A documentary about a gun shop and the community in and around it — conceived by a Stowe filmmaker — has been nominated for a regional Emmy award.

“The Gun Shop” poster

“The Gun Shop” poster.

The film, “The Gun Shop,” is co-produced by Stowe resident David Rocchio, who envisions it as the first entry of a multipart documentary series about guns in America. The other parts haven’t been made yet, but an Emmy nomination is probably a pretty good start.

“Our vision for the series is to open up dialogue between all these different groups that think about guns in different ways,” he said. “The vision is to have the opportunity now to do a documentary about the whole issue of guns in America without trying to generate conflict, but just to give each side an opportunity to talk.”

“The Gun Shop” follows the interactions among the owners, employees and customers of family-run Freedom Firearms in Battle Creek, Mich. It’s a fixed-camera film with no cutting between commentators and no presence from the film crew, and as such lets viewers draw their own conclusions about guns and gun ownership.

“Nobody is listening to the other side. Everybody talks only to their own tribe,” Rocchio said. “And being in Vermont, it was interesting, thinking of it in the context of Bernie’s last presidential run, and the heat that he was getting on guns, because American politics doesn’t do nuance.”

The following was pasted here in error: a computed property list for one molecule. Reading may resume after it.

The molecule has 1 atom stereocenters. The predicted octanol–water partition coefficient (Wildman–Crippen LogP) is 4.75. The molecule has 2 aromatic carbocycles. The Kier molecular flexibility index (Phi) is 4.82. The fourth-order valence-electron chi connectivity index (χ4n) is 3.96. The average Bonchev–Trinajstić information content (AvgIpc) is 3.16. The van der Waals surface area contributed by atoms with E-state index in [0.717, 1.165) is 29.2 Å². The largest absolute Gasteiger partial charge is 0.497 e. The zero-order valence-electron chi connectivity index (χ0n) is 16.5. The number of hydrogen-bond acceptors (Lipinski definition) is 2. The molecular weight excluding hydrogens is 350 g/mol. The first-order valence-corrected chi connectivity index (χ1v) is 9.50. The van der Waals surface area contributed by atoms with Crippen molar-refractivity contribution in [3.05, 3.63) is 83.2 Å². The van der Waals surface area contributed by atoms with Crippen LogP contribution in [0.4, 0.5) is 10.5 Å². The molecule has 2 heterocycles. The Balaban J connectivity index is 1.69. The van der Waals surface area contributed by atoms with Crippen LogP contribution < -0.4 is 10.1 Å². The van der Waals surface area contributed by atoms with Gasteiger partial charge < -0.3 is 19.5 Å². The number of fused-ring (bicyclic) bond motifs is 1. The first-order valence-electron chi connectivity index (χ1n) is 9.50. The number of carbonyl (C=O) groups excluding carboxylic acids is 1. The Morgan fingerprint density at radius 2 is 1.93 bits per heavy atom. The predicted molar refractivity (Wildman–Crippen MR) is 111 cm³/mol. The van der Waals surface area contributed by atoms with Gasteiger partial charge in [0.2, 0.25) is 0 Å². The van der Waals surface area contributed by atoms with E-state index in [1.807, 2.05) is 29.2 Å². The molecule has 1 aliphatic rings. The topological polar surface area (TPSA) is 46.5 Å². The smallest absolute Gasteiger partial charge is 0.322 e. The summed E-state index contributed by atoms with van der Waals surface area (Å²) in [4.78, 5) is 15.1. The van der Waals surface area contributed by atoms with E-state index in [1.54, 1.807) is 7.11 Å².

It was filmed by a British crew from Channel 4, which originally broadcast it for an audience not accustomed to this slice of American culture. The film claims that there are 65,000 places to buy a gun in the U.S.

The film was nominated for a Mid-America Emmy Award in the “Documentary-Cultural” category. Mid-America is one of the 20 regional Emmy chapters, serving the part of the country running from Illinois to Louisiana. Illinois Public Television is the documentary’s American broadcaster.

The awards ceremony is Oct. 5 in Branson, Mo.

The documentary is difficult to find in this market, although a quick internet search might find it streaming. And Rocchio hopes to schedule a local screening of it. It already played at the Stowe Cinema in 2017, shortly after it was produced.

Seeking a shop

Rocchio came up with the idea after visiting Parro’s Gun Shop in Waterbury. He thought it would be interesting to just observe a gun shop over a period of time.

At a writers retreat, he met James Rogan, a British filmmaker, who took a shine to the idea. Together, they pitched it to Channel 4, which liked the idea, except its proposed Vermont location.